Obama: End Funding for Snowflake Embryo Adoption Program

National   |   Steven Ertelt   |   Mar 5, 2012   |   12:46PM   |   Washington, DC

President Barack Obama is seeking to end federal funding for a pro-life program installed during the administration of President George W. Bush that helped save unborn babies potentially slated for destruction in fertility clinics.

The “snowflake baby” program provided funding for adoption-awareness programs for the children who were formerly stored human embryos at fertility clinics who could have been destroyed for scientific research.

Congressman Chris Smith, a New Jersey Republican, was one of the strong proponents of the pro-life program, saying, “Assertions that leftover embryos are better off dead so that their stem cells can be derived is dehumanizing and cheapens human life. There is no such thing as leftover human life. Ask the snowflake children— cryogenically frozen embryos who were adopted—their lives are precious and priceless.”

The Obama administration proposes to defund the Embryo Adoption Awareness Campaign in its fiscal 2013 budget. As the Washington Times reports, “The Department of Health and Human Services “is not requesting funds for this program” because “the Embryo Adoption program will be discontinued in FY2013,” HHS officials said in a February funding report to Congress.”

Ron Stoddart, executive director of Nightlight Christian Adoptions, one of the top embryo adoption programs, told the newspaper he is disappointed with the decision, saying, “I think that daily we talk to people about … embryo donation and adoption, and we hear the response, ‘Really? I didn’t know that was even possible.'”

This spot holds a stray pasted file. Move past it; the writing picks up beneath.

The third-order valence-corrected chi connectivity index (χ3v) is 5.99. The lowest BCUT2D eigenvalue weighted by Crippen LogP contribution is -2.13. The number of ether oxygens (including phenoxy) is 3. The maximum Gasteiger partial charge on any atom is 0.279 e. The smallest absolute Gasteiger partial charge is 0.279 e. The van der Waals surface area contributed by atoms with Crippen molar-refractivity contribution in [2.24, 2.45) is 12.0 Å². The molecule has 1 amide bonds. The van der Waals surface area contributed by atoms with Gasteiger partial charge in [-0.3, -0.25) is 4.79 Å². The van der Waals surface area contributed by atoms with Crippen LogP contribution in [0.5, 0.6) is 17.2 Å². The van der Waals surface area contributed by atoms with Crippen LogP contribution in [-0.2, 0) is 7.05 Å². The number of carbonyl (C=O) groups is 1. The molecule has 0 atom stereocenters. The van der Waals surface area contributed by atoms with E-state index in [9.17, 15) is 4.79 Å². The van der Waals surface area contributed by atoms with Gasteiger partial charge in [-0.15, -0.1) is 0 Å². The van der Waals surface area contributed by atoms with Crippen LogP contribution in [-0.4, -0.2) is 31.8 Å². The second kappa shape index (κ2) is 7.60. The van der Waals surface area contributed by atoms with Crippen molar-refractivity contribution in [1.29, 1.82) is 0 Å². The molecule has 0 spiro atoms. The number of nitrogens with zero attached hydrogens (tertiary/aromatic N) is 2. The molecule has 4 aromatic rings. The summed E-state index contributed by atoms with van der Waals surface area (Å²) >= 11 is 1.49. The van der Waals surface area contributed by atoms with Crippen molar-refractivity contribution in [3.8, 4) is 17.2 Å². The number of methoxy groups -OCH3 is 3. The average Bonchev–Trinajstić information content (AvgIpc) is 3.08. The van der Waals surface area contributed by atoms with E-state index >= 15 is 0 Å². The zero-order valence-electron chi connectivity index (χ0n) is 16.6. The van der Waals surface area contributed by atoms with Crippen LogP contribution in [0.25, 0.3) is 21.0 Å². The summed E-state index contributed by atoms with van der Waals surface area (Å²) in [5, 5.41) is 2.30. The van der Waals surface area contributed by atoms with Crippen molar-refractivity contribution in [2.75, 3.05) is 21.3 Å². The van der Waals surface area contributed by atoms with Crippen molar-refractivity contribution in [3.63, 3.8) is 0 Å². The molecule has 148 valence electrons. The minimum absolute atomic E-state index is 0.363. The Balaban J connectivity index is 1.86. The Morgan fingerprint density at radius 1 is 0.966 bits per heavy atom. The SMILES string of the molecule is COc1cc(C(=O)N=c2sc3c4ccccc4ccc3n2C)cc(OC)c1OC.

Mailee Smith, staff counsel at Americans United for Life, told the newspaper the decision  is more evidence of “the pro-abortion slant of this administration.”

“Why would the Obama administration cut $2 million for adoption awareness, but keep $1 million a day for Planned Parenthood?” she said.

But the Obama administration claims there is “little interest” in the program.

Under one of the grants the program gave out, Bethany Christian Services, the largest adoption agency in the United States, partnered with the NEDC to provide a national forum for emerging issues related to embryo adoption and donation.

Jeffrey Keenan, MD, medical director for the National Embryo Donation Center, said the grants will also help his organization create a national clearinghouse for literature, media and electronic data currently available on embryo adoption and donation.

“We are pleased with the exciting work previous grants have allowed us to accomplish in increasing awareness about this important option for infertile couples, and we look forward to maintaining our leadership in this field,” Keenan said.

President Bush stood with the families of several babies who were born after embryo adoption when he vetoed a Congressional bill forcing taxpayers to pay for destructive embryonic stem cell research.

Known as “snowflake children” — each child is unique, like a snowflake — these babies adopted as human embryos are now healthy children no different from their peers.

“These families highlight the essential fact that human embryos are human beings deserving the full love and protections granted any child,” said Tony Perkins of the Family Research Council.

“We hear so often in the debate over embryonic stem cells that the harvesting of stem cells from embryos does not destroy a human life, and yet these Snowflake children prove otherwise,” Perkins explained.

There are an estimated 400,000 frozen human embryos in fertility clinics across the country. A study in September 2004 by researchers at the University of Pennsylvania and Rutgers University indicates that 84 percent of clinics throw out “extra” embryos created during in in-vitro procedures.

The study showed that 76 percent of clinics offered the adoption option; 60 percent, disposal of the embryos before freezing; 54 percent, disposal after freezing; 60 percent, donation for scientific experimentation; and 19 percent, donation for training doctors.

Senator Rick Santorum (R-PA) says the Nightlight Christian Adoptions program is a way to “take these little children and give them the potential to live the rest of their lives as the gifts from God that they are.”